6 (low-cost solar thermal system for North America)
7 (solar thermal for process heating)
7 (PV-solar thermal combi-systems for water and home heating)
8 (pool heating systems)
TRL in 2035
8 (low-cost solar thermal for North America)
8 (solar thermal for process heating)
8 (PV-solar thermal combi-systems for water and home heating)
9 (pool heating systems)

Technology Barriers: Low-cost systems with plug-and-play installation for residential and commercial use; large field integration for industrial applications; measurement of solar thermal output.

Commercialization Barriers: Incomplete value chain; lack of knowledge among building owners and/or operators; insufficient incentives to adopt new technology; split incentives between building owners and operators.

Technology Category: 6. Advanced Biomass Power

Description: Biomass power production, frequently referred to as biopower, refers to power generation from biomass sources such as grasses, straws, forest products, and energy crops. Pretreatment processes such as leaching and torrefaction help eliminate deleterious components from biomass and increase the energy density of biomass, making it more suitable as a fuel whether direct- or co-fired. Wood is the most common biopower fuel, generating more than 42 gigawatt hours (GWh) of electricity in 2015 (nearly twice the electricity produced by utility-scale solar PV).

Image

TRL Now
4 (leaching)
5 (torrefaction)
8-9 (direct-fired wood)
8 (co-fired wood)
TRL in 2020
7 (leaching)
7 (torrefaction)
9 (direct-fired wood)
9 (co-fired wood)
TRL in 2035
8 (for availability of commercial integrated leaching + torrefaction plants)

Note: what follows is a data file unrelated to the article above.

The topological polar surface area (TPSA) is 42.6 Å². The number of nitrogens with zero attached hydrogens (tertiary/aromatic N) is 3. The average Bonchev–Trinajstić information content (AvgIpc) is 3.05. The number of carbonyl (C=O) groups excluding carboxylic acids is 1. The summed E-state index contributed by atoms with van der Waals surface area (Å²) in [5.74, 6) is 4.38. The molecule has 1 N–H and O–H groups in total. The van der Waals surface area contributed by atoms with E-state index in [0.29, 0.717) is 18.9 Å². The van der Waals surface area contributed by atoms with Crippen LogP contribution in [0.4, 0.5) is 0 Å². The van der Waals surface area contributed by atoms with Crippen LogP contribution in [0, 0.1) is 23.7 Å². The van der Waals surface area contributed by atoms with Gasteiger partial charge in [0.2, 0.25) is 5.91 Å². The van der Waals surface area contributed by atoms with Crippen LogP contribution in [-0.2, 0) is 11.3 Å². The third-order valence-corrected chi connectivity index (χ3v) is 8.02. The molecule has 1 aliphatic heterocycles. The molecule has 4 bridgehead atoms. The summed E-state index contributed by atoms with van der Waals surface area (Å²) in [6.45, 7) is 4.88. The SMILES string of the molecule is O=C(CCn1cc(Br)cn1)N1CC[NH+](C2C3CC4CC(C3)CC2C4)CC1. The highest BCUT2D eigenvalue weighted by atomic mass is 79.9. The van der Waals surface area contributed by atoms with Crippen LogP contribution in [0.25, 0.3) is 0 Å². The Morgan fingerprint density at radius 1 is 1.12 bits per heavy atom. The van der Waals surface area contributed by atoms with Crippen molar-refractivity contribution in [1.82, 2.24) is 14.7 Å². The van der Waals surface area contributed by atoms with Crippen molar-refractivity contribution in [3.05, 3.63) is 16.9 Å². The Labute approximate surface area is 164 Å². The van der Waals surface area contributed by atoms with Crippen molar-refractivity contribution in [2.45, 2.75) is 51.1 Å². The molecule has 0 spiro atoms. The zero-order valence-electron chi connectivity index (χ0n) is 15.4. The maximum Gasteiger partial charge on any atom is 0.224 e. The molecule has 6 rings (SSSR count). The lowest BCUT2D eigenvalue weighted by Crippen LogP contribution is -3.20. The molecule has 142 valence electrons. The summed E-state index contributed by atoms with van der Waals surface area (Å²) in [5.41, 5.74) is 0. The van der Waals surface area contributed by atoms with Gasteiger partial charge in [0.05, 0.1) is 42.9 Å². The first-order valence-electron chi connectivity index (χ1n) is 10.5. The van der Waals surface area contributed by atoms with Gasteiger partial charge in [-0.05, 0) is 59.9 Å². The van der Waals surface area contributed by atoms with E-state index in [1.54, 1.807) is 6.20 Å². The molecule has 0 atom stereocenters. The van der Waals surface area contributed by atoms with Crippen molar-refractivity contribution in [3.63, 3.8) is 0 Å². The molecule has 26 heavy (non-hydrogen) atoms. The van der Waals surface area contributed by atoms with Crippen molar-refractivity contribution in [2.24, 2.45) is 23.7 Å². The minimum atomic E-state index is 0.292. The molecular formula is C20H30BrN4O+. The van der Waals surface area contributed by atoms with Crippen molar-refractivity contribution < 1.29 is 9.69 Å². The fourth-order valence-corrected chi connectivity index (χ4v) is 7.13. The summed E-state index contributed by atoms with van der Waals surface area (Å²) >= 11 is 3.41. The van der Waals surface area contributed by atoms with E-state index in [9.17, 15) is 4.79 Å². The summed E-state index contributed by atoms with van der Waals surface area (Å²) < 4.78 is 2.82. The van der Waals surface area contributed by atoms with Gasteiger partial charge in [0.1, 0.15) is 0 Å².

9 (direct-fired
Suggested Citation:"Appendix D: Technology Readiness." National Academies of Sciences, Engineering, and Medicine. 2016. The Power of Change: Innovation for Development and Deployment of Increasingly Clean Electric Power Technologies. Washington, DC: The National Academies Press. doi: 10.17226/21712.
×
wood)
9 (co-fired wood)

Technology Barriers: Leaching/torrefaction plant demonstration projects; pilot burning tests using leached plus torrefied biomass in existing boilers; power production (e.g., distributed bipower systems, high-efficiency conversion technologies); feedstock development (e.g., efficient forest-thinning techniques, higher-yield crops/trees, improved biomass upgrading technology).

Commercialization Barriers: Cost of leached + torrefied biomass 3 times higher than that of coal on a per million British thermal units (MMBtu) basis; lack of leaching + torrefaction demonstration plants large enough to support pilot burning tests; high cost of delivered feedstock.

Technology Category: 7. Engineered/Enhanced Geothermal Systems

Description: Margin stimulation is being examined for the purpose of converting dry in-field wells that were originally deemed failures, while a hot dry rock method is also being considered to access existing subsurface heat in a wide geographic area by using water or supercritical carbon dioxide (CO2).

Image

TRL Now
3-4 (hot dry rock)
6 (margin stimulation)
TRL in 2020
5-7 (hot dry rock)
8-9 (margin stimulation)
TRL in 2035
7-8 (hot dry rock)
9 (margin stimulation)

Technology Barriers: Cost-effective deep drilling technologies; high-temperature subsurface drilling instrumentation.

Commercialization Barriers: Cost and risk (e.g., cost for deep well completion can be tens of millions of dollars per well); ability to stimulate sufficiently large reservoir per well drilled; ability to create reservoir as designed and manage reservoir growth during operation; utility-scale geothermal power generation assets currently depreciated as 5-year property.

Technology Category: 8. Advanced Wind Turbine Technologies